In the next installment, I’ll discuss Lin’s dramatic shooting improvement over the course of the year with a look ahead to his role in what could possibly be a Dwight-centric offense.


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    #2 rocketrick

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      Posted 26 June 2013 - 01:28 AM

      I believe Rahat does make some valid points in his breakdown of Lin. However, coming down hard on Lin's post season performance without mentioning the fact he was injured towards the end of the first half of game 2 which basically left him unable to play effectively the remainder of the series is totally unfair. In fact, Lin was having a much better game 2 performance up to the time he was injured which very well likely could have resulted in good overall numbers were he to have played the entire second game. I still maintain to this day that the Rockets could have stolen game 2 at OKC were Lin not injured at the end of the first half of that game which resulted in him not returning to game action. No doubt, Lin totally stunk it up in Game 1 but was much more effective the time he played Game 2 (first half only due to his injury).

      Lastly, I recall Tony Parker constantly being pulled in his early years with Popovich which reminds me somewhat of what Coach McHale may have been trying to accomplish with Lin (tough love).
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      #3 Steven

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        Posted 26 June 2013 - 01:35 AM

        2 years playing, two years missed playoff games.
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        #4 rocketrick

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          Posted 26 June 2013 - 01:38 AM

          And playing for 2 different coaches in 2 completely different systems in his 2 seasons not to mention just a couple days prior to the start of the second season under a different system and a different coach the Rockets trade for James Harden which changed everything the Rockets were working towards during the preseason.


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          #5 rockets best fan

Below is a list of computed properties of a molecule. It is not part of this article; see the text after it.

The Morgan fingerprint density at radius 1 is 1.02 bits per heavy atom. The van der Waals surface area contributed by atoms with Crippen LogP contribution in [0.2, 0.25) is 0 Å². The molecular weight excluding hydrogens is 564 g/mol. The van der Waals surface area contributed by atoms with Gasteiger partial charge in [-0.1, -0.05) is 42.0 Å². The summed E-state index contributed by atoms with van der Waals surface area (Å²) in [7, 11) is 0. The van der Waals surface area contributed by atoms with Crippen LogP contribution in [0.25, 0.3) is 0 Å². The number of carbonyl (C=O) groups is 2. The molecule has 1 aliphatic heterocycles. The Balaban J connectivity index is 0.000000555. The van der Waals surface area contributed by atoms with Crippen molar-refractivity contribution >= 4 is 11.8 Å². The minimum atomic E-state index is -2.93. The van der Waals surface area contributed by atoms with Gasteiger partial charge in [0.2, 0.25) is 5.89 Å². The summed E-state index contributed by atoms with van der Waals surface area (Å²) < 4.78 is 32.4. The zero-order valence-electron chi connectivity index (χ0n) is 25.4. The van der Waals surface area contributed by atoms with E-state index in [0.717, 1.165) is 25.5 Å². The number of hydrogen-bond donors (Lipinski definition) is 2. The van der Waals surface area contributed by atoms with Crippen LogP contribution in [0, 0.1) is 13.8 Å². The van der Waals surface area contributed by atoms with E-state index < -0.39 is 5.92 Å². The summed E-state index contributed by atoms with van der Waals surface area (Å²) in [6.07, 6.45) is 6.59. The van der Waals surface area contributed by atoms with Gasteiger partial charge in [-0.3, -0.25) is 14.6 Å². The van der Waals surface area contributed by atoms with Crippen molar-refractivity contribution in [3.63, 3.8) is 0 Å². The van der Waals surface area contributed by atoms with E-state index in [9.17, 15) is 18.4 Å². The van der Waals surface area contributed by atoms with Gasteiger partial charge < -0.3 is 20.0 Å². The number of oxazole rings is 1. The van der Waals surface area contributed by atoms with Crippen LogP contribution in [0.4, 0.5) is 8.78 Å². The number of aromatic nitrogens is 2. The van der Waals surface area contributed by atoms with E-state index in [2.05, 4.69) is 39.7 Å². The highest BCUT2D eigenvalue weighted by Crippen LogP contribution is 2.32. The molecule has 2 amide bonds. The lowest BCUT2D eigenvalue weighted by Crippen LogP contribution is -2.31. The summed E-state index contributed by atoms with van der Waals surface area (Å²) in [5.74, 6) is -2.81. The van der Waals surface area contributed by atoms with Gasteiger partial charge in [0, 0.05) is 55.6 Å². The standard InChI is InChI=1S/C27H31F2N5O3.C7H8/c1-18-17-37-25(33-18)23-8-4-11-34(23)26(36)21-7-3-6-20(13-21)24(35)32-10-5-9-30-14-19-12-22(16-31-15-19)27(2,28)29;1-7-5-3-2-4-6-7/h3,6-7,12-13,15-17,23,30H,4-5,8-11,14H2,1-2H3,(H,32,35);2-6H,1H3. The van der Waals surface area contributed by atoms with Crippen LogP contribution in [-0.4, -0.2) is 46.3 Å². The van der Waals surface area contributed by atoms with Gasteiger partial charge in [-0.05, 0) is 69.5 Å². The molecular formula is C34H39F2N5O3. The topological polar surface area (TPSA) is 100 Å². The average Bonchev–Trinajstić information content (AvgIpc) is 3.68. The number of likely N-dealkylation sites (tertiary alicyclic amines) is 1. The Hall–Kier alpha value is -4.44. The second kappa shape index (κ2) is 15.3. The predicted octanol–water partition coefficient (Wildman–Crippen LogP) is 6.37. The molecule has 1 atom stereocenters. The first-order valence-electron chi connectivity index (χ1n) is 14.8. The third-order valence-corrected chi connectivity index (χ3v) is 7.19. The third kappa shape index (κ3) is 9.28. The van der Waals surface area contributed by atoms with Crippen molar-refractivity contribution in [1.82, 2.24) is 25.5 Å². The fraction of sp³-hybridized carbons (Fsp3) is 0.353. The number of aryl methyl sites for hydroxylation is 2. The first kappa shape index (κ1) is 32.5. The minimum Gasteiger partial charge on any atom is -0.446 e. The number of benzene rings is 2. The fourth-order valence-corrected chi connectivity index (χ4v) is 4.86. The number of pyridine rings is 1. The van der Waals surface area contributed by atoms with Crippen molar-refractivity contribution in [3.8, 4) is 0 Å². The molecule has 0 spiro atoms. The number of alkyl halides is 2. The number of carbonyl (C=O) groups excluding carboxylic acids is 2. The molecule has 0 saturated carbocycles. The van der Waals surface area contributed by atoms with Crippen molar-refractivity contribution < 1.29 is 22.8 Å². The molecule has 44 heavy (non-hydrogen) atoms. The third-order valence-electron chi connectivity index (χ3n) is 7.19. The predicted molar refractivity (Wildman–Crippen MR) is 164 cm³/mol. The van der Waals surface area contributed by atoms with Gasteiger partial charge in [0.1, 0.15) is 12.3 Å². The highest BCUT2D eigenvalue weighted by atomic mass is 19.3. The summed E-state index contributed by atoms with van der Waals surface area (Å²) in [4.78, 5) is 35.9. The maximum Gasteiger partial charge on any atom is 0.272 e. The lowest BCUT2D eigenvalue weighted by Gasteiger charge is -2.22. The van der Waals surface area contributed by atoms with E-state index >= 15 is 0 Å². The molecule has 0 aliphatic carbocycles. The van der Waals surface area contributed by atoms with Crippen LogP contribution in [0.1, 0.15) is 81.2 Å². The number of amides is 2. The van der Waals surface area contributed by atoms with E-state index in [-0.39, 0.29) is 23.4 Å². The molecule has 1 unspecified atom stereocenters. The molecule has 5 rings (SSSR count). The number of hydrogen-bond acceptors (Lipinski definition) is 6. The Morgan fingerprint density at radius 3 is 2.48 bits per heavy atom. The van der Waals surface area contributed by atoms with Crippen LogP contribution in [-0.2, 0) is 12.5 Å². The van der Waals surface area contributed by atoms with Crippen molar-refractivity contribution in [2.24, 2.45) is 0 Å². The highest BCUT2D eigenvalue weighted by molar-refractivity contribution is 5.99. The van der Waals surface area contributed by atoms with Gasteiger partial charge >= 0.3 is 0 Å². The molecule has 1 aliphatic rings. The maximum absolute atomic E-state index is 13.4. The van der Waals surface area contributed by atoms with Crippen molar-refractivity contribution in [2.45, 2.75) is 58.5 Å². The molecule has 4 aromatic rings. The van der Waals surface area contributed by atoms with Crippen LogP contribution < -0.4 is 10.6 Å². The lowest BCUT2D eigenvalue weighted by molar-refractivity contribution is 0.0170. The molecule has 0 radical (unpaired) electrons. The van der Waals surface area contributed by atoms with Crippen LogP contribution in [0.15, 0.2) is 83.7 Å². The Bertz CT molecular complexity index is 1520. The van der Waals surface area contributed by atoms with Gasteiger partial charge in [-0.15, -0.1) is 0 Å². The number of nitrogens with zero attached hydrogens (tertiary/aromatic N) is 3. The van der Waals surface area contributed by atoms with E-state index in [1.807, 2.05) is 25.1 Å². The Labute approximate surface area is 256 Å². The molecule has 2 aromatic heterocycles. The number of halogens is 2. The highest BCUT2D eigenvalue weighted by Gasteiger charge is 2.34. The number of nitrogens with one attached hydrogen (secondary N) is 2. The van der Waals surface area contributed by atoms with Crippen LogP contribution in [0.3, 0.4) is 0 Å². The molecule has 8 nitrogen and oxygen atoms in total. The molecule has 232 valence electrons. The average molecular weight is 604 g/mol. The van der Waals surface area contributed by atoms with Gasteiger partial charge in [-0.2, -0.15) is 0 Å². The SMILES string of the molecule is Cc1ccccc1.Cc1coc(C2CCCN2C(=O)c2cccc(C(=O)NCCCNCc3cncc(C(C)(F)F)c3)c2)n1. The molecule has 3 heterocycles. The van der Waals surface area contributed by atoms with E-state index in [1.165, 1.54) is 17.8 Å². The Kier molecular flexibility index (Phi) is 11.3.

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          Posted 26 June 2013 - 01:40 AM

          very good article rahat.  few will accept the reality that Lin is average on his best days.


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          you can only warn a man that the bridge is out.....if he keeps driving he's on his own B)


          #6 rocketrick

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            Posted 26 June 2013 - 01:44 AM

            very good article rahat.  few will accept the reality that Lin is average on his best days.

            Who are you referring to? Most people on this site are Lin detractors.


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            #7 rockets best fan

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            Posted 26 June 2013 - 01:46 AM

            Who are you referring to? Most people on this site are Lin detractors.

            not true..... there's about a 50/50 split here


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            you can only warn a man that the bridge is out.....if he keeps driving he's on his own B)


            #8 rocketrick

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              Posted 26 June 2013 - 01:50 AM

              Take off your rose colored glasses RBF. Someone should take a poll to prove that Lin has more detractors on this site. Is Lin the greatest thing since peach cobbler? Of course not, but I for one am looking forward to seeing what he brings to the Rockets in his second season.
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              #9 rockets best fan

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              Posted 26 June 2013 - 01:54 AM

              Take off your rose colored glasses RBF. Someone should take a poll to prove that Lin has more detractors on this site. Is Lin the greatest thing since peach cobbler? Of course not, but I for one am looking forward to seeing what he brings to the Rockets in his second season.

              no rose colored glasses for me......just jump over to the Lin thread and check out how many poster I have debated on Lin. now you know how I feel so the Lin thread didn't get to 25 pages with no Lin supporters